Skip to Highlights
Highlights

It must file a protest within 10 working days and not wait until it obtains all of the information to which it believes it is entitled under the Freedom of Information Act. The decision is affirmed. The RFP was issued on March 28. Providing at that time and shortly thereafter those portions of Southeastern's proposal that it determined were releasable under FOIA. Oak Ridge protested to our Office that Southeastern's proposal was not acceptable under the RFP because it did not contain specific information required by the solicitation. We dismissed that protest as untimely because it was filed more than 10 working days after Oak Ridge was aware of the basis of its protest. Oak Ridge was aware of the basis of its protest since it indicated in its letter of that date that it believed Southeastern's proposal was deficient.

View Decision

B-238411.2, May 31, 1990, 90-1 CPD 513

PROCUREMENT - Bid Protests - GAO procedures - Protest timeliness - 10 day rule PROCUREMENT - Bid Protests - GAO procedures - Protest timeliness - Good cause exemptions - Applicability DIGEST: When a protester has sufficient information upon which to base a protest, it must file a protest within 10 working days and not wait until it obtains all of the information to which it believes it is entitled under the Freedom of Information Act; therefore, the agency's failure to promptly provide the information sought does not constitute good cause under the Bid Protest Regulations to warrant consideration of an untimely protest.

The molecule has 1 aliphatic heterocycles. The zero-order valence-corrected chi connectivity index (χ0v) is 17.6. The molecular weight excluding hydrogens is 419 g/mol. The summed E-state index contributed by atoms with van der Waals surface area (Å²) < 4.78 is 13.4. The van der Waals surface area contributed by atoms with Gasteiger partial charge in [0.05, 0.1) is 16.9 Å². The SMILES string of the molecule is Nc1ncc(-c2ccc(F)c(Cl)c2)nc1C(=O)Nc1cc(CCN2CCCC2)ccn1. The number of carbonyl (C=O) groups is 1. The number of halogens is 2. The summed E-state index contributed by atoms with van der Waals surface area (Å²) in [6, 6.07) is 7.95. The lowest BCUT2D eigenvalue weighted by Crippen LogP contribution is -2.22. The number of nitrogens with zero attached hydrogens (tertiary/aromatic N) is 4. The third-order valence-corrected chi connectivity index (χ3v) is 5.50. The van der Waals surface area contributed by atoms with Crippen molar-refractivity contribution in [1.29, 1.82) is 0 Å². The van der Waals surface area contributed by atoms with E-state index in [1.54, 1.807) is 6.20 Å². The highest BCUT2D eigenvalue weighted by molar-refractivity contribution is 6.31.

Attorneys

Oak Ridge Associated Universities-- Reconsideration:

Oak Ridge Associated Universities requests reconsideration of our decision Oak Ridge Associated Univs., B-238411, Feb. 14, 1990, 90-1 CPD Para. ***, dismissing its protest against the award of a contract to Southeastern Center for Electrical Engineering Education under request for proposals (RFP) No. F49620-89-R-0002, issued by the Air Force for the administration of a laboratory graduate fellowship program.

The decision is affirmed.

The RFP was issued on March 28, 1989. By letter of July 25, the agency informed the protester, one of five offerors, that award had been made to Southeastern. Oak Ridge then requested, pursuant to the Freedom of Information Act (FOIA), all documentation concerning Southeastern's proposal. The Air Force replied by letter dated September 26, providing at that time and shortly thereafter those portions of Southeastern's proposal that it determined were releasable under FOIA. On November 22, Oak Ridge appealed the agency's decision not to release Southeastern's proposal in full. It stated in that appeal that the Southeastern materials it had received seemed in general "nonresponsive" to the solicitation because they did not contain specific information requested by the RFP. According to the protester, the Air Force replied by letter dated January 22, 1990, advising Oak Ridge that its appeal had been forwarded to another office for decision.

On January 25, Oak Ridge protested to our Office that Southeastern's proposal was not acceptable under the RFP because it did not contain specific information required by the solicitation. We dismissed that protest as untimely because it was filed more than 10 working days after Oak Ridge was aware of the basis of its protest. We found that by November 22, at the latest, Oak Ridge was aware of the basis of its protest since it indicated in its letter of that date that it believed Southeastern's proposal was deficient. Oak Ridge's protest filed with our Office more than 2 months later was therefore untimely under our Bid Protest Regulations, 4 C.F.R. Sec. 21.2(a)(2) (1989).